REPORT: Warsaw Industry Days 2018
- An integral part of the Warsaw International Film Festival since 2000, the Warsaw Industry Days presented films, works in progress, panels and workshops focused on Eastern Europe
This year running between 18 and 20 October in the Palace of Culture and Science in the Polish capital, the Warsaw Industry Days (WID) have been an integral part of the Warsaw International Film Festival for 19 years. Organised by the Warsaw Film Foundation, with the Polish Film Institute as a key partner, the industry event focuses on film professionals – from producers, sales agents, distributors and festival programmers to critics, journalists and others – and places a special emphasis on newcomers. Stefan Laudyn, director of the Warsaw Film Festival, which has now reached its 34th edition, noted in his introduction that careful selection has always been the most important part of the WID.
The most eagerly anticipated event of this year’s WID was the panel discussion about the previously announced audiovisual production incentives in Poland that are planned to be introduced in early 2019. The panel, moderated by Anna E Dziedzic from the Polish Film Institute, hosted Maciej Dydo from the Ministry of Culture and National Heritage in Poland and Ukrainian film producer Igor Savychenko, who outlined the proposed cash-rebate system. Dziedzic, however, stressed that the information on the incentives bill, which is currently still being debated in the Polish Parliament, is still subject to change. More details on the bill will therefore be announced at the American Film Market in November.
The Warsaw Screenings, a regular section of the WID, presented a selection of the freshest Polish films ahead of their international premieres to international sales agents, distributors and festival programmers, including fiction features, documentaries and short films. Among them were the box-office hit Clergy [+see also:
interview: Wojciech Smarzowski
film profile] by Wojciech Smarzowski, the record-breaking critical look at the institution of Catholic priesthood in Poland (see the news), and Ether [+see also:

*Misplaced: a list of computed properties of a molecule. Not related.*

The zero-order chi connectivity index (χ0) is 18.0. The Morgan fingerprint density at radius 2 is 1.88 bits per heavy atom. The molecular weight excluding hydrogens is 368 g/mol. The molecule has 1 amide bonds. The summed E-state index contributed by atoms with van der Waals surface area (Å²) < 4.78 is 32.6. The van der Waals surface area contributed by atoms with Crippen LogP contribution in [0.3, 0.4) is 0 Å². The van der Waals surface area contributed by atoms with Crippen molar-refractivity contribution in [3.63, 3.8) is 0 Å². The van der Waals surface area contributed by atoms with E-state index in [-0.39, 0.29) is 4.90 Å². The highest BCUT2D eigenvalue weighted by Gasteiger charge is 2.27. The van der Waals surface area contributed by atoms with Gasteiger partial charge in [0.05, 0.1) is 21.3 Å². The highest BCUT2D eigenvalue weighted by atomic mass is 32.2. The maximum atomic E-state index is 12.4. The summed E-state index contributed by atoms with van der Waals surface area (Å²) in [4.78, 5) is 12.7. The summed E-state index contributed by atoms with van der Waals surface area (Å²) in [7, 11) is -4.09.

film profile], a historical drama set at the beginning of the 20th century, helmed by renowned Polish director Krzysztof Zanussi. Offering an alternative view of Poland’s interaction with foreign cultures, Our Little Poland by Slovak director Matej Bobrik is a coming-of-age story about Japanese students of the Polish language.
Works in Progress, a successor of the CentEast market, presented six promising film projects from Poland, Ukraine and Russia, as previously reported (see the report). As in previous years, WID also hosted the FIPRESCI Warsaw Critics Project, aimed at Eastern European journalists and film critics. Other workshops were intended for filmmakers: in Warsaw Next, young Polish filmmakers with at least one short film under their belt could meet with professionals from Poland and abroad. Organised together with the Polish Film Editors Association, The Art of Editing was an open workshop for anyone interested in film editing, while First Cut Lab and Doc Lab Poland (organised with the Ślesicki Foundation) were aimed specifically at directors and producers, who could present and discuss their projects with Polish and international film-industry representatives.
“I’m very glad that we’re doing so many workshops because markets are about works in progress, about pitching and about meeting people,” said Małgorzata Dochniak, head of Warsaw Industry Days. “All the rest you can see at any market. We want to help young people get into the film business, and the workshops put them in touch with the industry professionals.”
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